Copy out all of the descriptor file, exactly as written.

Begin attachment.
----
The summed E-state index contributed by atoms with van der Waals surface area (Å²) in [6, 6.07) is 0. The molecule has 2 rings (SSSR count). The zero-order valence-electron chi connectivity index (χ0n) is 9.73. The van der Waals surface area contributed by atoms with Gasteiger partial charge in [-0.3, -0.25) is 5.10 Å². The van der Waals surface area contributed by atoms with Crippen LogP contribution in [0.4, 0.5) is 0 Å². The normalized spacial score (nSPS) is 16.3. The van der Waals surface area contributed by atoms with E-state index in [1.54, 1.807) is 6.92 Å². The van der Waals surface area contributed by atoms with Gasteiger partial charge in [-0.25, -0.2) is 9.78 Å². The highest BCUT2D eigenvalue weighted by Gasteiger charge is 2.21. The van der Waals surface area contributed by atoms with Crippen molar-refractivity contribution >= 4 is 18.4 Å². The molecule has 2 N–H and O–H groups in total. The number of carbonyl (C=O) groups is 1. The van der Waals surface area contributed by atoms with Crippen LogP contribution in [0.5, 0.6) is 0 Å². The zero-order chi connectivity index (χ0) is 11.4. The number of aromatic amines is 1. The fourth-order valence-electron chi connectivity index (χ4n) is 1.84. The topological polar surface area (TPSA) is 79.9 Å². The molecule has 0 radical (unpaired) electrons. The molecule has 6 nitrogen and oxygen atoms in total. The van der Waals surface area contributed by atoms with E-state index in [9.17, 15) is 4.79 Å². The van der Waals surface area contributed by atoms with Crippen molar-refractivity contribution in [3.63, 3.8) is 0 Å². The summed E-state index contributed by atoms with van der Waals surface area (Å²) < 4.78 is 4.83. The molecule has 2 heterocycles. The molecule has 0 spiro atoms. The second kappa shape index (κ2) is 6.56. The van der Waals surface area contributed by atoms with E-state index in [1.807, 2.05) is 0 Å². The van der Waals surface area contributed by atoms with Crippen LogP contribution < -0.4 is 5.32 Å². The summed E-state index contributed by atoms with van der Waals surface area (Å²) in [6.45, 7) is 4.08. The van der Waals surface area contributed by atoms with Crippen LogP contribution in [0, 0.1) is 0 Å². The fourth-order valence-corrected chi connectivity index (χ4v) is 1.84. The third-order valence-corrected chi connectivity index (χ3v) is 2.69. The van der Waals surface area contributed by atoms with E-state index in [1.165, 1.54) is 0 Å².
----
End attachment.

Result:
The summed E-state index contributed by atoms with van der Waals surface area (Å²) in [6, 6.07) is 0. The molecule has 2 rings (SSSR count). The zero-order valence-electron chi connectivity index (χ0n) is 9.73. The van der Waals surface area contributed by atoms with Gasteiger partial charge in [-0.3, -0.25) is 5.10 Å². The van der Waals surface area contributed by atoms with Crippen LogP contribution in [0.4, 0.5) is 0 Å². The normalized spacial score (nSPS) is 16.3. The van der Waals surface area contributed by atoms with E-state index in [1.54, 1.807) is 6.92 Å². The van der Waals surface area contributed by atoms with Gasteiger partial charge in [-0.25, -0.2) is 9.78 Å². The highest BCUT2D eigenvalue weighted by Gasteiger charge is 2.21. The van der Waals surface area contributed by atoms with Crippen molar-refractivity contribution >= 4 is 18.4 Å². The molecule has 2 N–H and O–H groups in total. The number of carbonyl (C=O) groups is 1. The van der Waals surface area contributed by atoms with Crippen LogP contribution in [0.5, 0.6) is 0 Å². The zero-order chi connectivity index (χ0) is 11.4. The number of aromatic amines is 1. The fourth-order valence-electron chi connectivity index (χ4n) is 1.84. The topological polar surface area (TPSA) is 79.9 Å². The molecule has 0 radical (unpaired) electrons. The molecule has 6 nitrogen and oxygen atoms in total. The van der Waals surface area contributed by atoms with E-state index in [9.17, 15) is 4.79 Å². The van der Waals surface area contributed by atoms with Crippen molar-refractivity contribution in [3.63, 3.8) is 0 Å². The summed E-state index contributed by atoms with van der Waals surface area (Å²) < 4.78 is 4.83. The molecule has 2 heterocycles. The molecule has 0 spiro atoms. The second kappa shape index (κ2) is 6.56. The van der Waals surface area contributed by atoms with E-state index in [1.807, 2.05) is 0 Å². The van der Waals surface area contributed by atoms with Crippen LogP contribution < -0.4 is 5.32 Å². The summed E-state index contributed by atoms with van der Waals surface area (Å²) in [6.45, 7) is 4.08. The van der Waals surface area contributed by atoms with Crippen LogP contribution in [0, 0.1) is 0 Å². The fourth-order valence-corrected chi connectivity index (χ4v) is 1.84. The third-order valence-corrected chi connectivity index (χ3v) is 2.69. The van der Waals surface area contributed by atoms with E-state index in [1.165, 1.54) is 0 Å².